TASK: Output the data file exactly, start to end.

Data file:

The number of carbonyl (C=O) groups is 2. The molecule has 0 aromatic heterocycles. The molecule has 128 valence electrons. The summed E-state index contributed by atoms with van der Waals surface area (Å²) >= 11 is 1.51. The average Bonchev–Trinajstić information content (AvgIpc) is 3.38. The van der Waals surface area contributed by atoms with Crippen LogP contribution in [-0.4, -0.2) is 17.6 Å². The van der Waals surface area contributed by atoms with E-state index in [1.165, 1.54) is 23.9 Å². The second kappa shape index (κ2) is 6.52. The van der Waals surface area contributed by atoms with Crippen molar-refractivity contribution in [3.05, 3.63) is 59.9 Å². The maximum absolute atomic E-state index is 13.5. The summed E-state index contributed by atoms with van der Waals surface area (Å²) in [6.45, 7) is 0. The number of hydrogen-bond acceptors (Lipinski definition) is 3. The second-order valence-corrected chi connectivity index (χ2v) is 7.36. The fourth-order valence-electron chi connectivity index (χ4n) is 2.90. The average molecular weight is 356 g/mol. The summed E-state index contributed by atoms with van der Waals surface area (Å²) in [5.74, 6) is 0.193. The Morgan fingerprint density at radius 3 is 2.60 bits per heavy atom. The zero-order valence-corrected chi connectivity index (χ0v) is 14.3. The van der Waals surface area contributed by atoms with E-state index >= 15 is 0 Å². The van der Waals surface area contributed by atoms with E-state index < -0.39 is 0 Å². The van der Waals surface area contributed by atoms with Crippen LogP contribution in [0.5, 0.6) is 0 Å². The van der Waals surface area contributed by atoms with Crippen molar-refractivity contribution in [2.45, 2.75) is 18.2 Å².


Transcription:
The number of carbonyl (C=O) groups is 2. The molecule has 0 aromatic heterocycles. The molecule has 128 valence electrons. The summed E-state index contributed by atoms with van der Waals surface area (Å²) >= 11 is 1.51. The average Bonchev–Trinajstić information content (AvgIpc) is 3.38. The van der Waals surface area contributed by atoms with Crippen LogP contribution in [-0.4, -0.2) is 17.6 Å². The van der Waals surface area contributed by atoms with E-state index in [1.165, 1.54) is 23.9 Å². The second kappa shape index (κ2) is 6.52. The van der Waals surface area contributed by atoms with Crippen molar-refractivity contribution in [3.05, 3.63) is 59.9 Å². The maximum absolute atomic E-state index is 13.5. The summed E-state index contributed by atoms with van der Waals surface area (Å²) in [6.45, 7) is 0. The number of hydrogen-bond acceptors (Lipinski definition) is 3. The second-order valence-corrected chi connectivity index (χ2v) is 7.36. The fourth-order valence-electron chi connectivity index (χ4n) is 2.90. The average molecular weight is 356 g/mol. The summed E-state index contributed by atoms with van der Waals surface area (Å²) in [5.74, 6) is 0.193. The Morgan fingerprint density at radius 3 is 2.60 bits per heavy atom. The zero-order valence-corrected chi connectivity index (χ0v) is 14.3. The van der Waals surface area contributed by atoms with E-state index >= 15 is 0 Å². The van der Waals surface area contributed by atoms with E-state index < -0.39 is 0 Å². The van der Waals surface area contributed by atoms with Crippen LogP contribution in [0.5, 0.6) is 0 Å². The van der Waals surface area contributed by atoms with Crippen molar-refractivity contribution in [2.45, 2.75) is 18.2 Å².